I can't claim to be an avid swimmer, in fact, I'm not entirely confident I know how to swim at all. With a lifetime of afro-textured hair struggles under my belt I steered clear of chlorine to prevent further damage until I realized there was a way to protect your natural curls while you swim. Other than wearing a swimming cap, I knew of no natural remedy to protect my hair from chlorine. For the record, I am not a fan of the swim cap. They do more hair-pulling and curl snagging then they do protecting, you're hair is still going to get wet and I find them as uncomfortable as they are misleading. The last thing I want is anyone to be fooled into thinking I'm an expert in the water and could potentially save another life. No, I'm relying on hope and human instinct when I accidentally find myself submerged under water in the deep end. Lastly, most swim cap do not keep your hair from getting wet.
While you may be wishing there were more chlorine-free pools out there to protect your hair while you backstroke, protecting ourselves from E.coli is way more important. Chlorine is added to the stagnant water so we can swim worry-free. That doesn't stop me from hating on the smell and damage chlorine causes, when I had relaxed hair I would dip in the pool more often despite being slightly terrified that the mixture of chlorine and my chemical relaxer would burn all my hair off. All hair is affected by chlorine and with the fragile nature of curly kinky, some extra attention is needed before and after you dip.
Before You Swim
According to sources at Curly Nikki, you should not be swimming with kinky curls flowing around you. Put your hair in a braid or protective style that's going to keep your curls and braids from getting tangled. The most important part of your pre-swim routine is to use a protective sealant that penetrates your hair deeply. I like applying a combination of coconut oil, lavender, and castor starting from the ends up to the root before I braid.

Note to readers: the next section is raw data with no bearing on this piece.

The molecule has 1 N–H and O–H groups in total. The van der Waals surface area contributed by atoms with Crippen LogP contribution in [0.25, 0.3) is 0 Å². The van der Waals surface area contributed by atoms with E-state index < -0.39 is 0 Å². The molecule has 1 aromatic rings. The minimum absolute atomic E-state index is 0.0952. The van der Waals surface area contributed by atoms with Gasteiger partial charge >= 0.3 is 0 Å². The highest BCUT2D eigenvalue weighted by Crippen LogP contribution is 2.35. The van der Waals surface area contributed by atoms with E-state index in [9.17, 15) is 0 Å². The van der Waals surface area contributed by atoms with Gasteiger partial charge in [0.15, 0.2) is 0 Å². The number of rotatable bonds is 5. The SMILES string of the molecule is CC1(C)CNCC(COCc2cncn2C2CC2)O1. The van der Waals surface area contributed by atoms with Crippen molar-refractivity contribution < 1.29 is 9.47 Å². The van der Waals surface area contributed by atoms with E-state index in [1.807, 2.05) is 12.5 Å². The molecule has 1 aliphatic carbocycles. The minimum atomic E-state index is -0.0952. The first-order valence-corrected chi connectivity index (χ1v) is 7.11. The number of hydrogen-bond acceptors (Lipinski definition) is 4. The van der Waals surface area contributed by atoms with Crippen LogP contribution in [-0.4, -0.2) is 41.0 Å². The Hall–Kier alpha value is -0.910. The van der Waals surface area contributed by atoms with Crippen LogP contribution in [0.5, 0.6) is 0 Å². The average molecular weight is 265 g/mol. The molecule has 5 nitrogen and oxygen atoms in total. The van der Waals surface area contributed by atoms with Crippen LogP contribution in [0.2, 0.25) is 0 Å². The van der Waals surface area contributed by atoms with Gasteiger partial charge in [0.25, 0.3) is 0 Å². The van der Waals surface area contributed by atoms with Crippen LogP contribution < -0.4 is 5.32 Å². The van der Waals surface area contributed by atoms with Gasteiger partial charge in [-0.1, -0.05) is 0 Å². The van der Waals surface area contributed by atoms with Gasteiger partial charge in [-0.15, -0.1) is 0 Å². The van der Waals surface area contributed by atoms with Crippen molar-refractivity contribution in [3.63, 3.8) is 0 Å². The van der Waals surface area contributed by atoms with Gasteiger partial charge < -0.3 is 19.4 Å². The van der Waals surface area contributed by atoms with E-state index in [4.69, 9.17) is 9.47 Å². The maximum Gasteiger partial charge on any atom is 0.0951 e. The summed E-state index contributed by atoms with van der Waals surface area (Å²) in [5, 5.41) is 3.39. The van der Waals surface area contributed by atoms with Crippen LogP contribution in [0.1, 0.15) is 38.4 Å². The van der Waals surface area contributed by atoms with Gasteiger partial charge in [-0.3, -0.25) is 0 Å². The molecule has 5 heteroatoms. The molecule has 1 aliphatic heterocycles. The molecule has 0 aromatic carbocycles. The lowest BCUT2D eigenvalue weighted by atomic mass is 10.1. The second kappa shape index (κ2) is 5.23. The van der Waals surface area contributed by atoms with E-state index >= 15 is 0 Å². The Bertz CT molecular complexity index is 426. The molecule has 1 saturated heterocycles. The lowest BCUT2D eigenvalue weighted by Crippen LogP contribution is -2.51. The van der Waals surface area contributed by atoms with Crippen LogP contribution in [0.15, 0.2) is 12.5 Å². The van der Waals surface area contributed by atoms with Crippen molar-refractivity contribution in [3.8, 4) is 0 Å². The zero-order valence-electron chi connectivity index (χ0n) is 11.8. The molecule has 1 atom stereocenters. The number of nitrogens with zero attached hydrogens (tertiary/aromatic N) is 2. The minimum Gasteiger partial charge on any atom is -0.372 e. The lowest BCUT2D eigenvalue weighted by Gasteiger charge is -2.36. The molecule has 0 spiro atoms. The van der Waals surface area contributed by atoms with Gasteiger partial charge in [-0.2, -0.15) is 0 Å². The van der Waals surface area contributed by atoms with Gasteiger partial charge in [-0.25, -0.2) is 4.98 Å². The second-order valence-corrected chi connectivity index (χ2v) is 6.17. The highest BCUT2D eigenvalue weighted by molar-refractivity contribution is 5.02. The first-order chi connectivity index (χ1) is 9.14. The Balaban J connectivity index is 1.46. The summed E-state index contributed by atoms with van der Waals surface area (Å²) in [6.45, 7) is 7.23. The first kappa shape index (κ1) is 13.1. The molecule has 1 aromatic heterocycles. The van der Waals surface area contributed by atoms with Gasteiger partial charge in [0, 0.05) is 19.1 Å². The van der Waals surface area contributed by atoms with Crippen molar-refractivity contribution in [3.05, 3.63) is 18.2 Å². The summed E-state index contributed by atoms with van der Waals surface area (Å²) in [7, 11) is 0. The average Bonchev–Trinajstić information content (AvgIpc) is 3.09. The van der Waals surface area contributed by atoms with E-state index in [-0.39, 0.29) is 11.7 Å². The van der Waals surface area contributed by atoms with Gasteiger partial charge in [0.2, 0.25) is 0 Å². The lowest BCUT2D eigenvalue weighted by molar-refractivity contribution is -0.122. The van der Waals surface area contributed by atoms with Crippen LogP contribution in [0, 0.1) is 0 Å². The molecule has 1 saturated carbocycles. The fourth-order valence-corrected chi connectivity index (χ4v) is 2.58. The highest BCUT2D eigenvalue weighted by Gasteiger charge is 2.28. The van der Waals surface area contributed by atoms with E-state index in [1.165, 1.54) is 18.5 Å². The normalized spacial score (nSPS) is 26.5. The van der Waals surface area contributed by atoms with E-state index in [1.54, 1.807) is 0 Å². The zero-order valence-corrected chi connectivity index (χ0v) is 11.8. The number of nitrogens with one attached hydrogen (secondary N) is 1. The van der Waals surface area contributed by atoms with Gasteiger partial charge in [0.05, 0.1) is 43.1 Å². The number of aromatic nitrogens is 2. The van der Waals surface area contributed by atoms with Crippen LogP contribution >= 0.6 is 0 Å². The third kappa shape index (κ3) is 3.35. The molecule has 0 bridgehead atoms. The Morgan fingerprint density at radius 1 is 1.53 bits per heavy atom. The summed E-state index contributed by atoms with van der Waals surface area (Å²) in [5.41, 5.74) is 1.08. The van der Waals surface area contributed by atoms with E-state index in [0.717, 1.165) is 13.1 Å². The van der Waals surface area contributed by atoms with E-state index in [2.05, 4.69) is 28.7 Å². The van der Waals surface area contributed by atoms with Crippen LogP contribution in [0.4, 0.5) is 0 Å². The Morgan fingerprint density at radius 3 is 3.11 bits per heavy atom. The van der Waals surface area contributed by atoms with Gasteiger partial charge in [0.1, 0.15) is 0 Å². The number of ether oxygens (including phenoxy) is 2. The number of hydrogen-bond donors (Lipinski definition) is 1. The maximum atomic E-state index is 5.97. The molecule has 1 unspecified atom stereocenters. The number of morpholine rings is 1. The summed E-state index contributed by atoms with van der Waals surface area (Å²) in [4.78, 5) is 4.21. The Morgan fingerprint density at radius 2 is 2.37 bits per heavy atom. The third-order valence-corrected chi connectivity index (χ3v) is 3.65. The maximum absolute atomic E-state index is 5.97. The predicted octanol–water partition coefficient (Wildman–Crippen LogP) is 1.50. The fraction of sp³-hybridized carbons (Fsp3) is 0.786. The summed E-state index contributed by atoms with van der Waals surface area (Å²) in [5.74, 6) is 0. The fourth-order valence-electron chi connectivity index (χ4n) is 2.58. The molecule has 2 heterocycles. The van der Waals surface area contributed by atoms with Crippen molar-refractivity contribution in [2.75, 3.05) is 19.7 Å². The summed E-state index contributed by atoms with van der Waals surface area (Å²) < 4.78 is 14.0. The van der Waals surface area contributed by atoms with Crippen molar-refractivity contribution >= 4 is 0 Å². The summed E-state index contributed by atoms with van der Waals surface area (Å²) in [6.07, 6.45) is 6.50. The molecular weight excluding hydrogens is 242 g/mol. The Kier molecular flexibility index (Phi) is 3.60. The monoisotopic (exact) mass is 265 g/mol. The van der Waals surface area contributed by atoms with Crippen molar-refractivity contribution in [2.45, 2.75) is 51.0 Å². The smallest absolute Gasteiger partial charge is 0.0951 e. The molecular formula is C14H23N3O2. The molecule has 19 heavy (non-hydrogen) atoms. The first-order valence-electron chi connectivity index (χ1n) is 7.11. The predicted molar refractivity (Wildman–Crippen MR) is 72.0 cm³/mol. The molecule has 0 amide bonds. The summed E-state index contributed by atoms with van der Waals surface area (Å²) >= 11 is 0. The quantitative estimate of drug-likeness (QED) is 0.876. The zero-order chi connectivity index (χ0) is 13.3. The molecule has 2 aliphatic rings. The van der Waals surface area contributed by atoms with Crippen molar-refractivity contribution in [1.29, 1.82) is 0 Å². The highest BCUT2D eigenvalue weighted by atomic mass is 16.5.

After You Swim
The first thing I do after I get out of the pool is rinse my hair out. If I'm not close to a shower, I will find a way to rinse the chlorine out of my hair because the longer it stays in, the more potential for hair breakage. If it will be hours before you see the inside of a shower, apply your protective sealant after you rinse out the chlorine. No matter how much time has passed, be sure the next thing you do to your hair is clean and condition. This is ultimately what's going to save your hair. No more running from pools or shouting death threats when you get splashed by water during your pool-side hangs: chlorine ain't no thang.
Image: Dionysius Burton , Justin Merrick/Flickr; Giphy; Kristin Collins Jackson, Scarlett